In 2018, there were six validated reports of financial fraud against Collin County residents age 65 and older, according to data from the Texas Department of Family and Protective Services.
The number of unvalidated allegations is 180.
From robocalls to emails with false links, these deceptions fall under a category of crime called elder financial fraud. McKinney Police Detective Tina Malenfant said seniors in Collin County are at risk as well.
“Elderly scams are growing and can occur anywhere,” Malenfant said in an email. “To the scammers, elderly victims are an easy target.”
There can be many reasons why seniors are targeted, according to information from the State of Texas Attorney General’s Office. Seniors may need more help with their finances, and they also tend to be more trusting of others.
In addition, criminals tailor their scams to seniors, such as falsely providing them more affordable medications, officials said.
Malenfant said she has seen several types of elder fraud in McKinney. More and more people are doing romance scams, she said, where a scammer will court their victims for months to gain their trust; then, they ask for money for a false emergency or information about their victim’s bank account.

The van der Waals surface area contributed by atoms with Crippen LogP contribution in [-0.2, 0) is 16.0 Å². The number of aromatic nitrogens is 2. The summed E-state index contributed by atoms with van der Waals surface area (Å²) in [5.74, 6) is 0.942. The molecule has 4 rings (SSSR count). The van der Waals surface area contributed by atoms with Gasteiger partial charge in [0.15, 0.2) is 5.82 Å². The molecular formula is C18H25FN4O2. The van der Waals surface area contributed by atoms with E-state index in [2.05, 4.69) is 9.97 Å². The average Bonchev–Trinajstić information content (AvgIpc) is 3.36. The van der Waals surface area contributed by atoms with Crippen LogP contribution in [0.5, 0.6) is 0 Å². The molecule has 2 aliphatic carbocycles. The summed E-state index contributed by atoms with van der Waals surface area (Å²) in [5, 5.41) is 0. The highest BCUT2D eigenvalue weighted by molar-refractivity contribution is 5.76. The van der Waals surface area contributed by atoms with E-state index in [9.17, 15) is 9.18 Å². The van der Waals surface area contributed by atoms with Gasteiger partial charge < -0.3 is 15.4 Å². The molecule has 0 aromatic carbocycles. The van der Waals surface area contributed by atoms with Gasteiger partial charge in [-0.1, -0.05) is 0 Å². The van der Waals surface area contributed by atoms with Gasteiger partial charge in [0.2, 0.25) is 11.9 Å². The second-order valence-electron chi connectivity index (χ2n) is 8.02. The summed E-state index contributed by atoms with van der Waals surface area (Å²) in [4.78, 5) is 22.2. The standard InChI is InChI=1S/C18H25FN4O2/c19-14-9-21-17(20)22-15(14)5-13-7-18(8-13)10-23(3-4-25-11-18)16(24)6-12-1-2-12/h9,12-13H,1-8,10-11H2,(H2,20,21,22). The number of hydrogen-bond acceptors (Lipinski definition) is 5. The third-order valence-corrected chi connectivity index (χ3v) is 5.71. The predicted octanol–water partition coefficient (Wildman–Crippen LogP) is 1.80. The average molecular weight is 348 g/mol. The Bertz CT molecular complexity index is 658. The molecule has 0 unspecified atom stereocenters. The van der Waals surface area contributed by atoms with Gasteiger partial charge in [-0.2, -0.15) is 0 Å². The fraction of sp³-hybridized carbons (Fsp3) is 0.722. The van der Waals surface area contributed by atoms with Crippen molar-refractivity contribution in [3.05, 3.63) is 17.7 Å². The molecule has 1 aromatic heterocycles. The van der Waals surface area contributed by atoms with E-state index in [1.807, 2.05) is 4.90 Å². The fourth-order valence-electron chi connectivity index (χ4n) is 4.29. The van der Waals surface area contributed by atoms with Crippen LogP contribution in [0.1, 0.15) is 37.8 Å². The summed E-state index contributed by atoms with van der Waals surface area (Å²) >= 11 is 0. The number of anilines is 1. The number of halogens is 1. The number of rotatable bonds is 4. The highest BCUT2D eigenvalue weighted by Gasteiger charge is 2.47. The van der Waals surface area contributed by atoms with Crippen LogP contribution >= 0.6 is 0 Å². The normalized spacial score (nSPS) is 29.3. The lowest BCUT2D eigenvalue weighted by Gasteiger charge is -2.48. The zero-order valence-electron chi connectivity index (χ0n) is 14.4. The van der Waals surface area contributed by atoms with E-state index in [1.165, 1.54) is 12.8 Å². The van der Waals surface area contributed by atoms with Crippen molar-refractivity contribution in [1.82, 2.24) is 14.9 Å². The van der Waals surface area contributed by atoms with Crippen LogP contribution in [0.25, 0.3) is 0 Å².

But senior scams do not just happen on the phone or over the internet, she said. Sometimes, criminals will find the home of an elderly person and pretend to be a roofer or someone who needs to do work in their backyard. They will distract the victims and lure them outdoors while a second person slips in and burglarizes the residence, Malenfant said.
“These scammers read their victims’ social media account[s] and research them,” she said.
The McKinney Police Department regularly hosts presentations about fraud against seniors and about identity theft. They often take these presentations to senior citizen centers and to assisted living homes for seniors, Malenfant said.
“It is our hope to help educate the elderly so that they do not become victims,” she said in her email.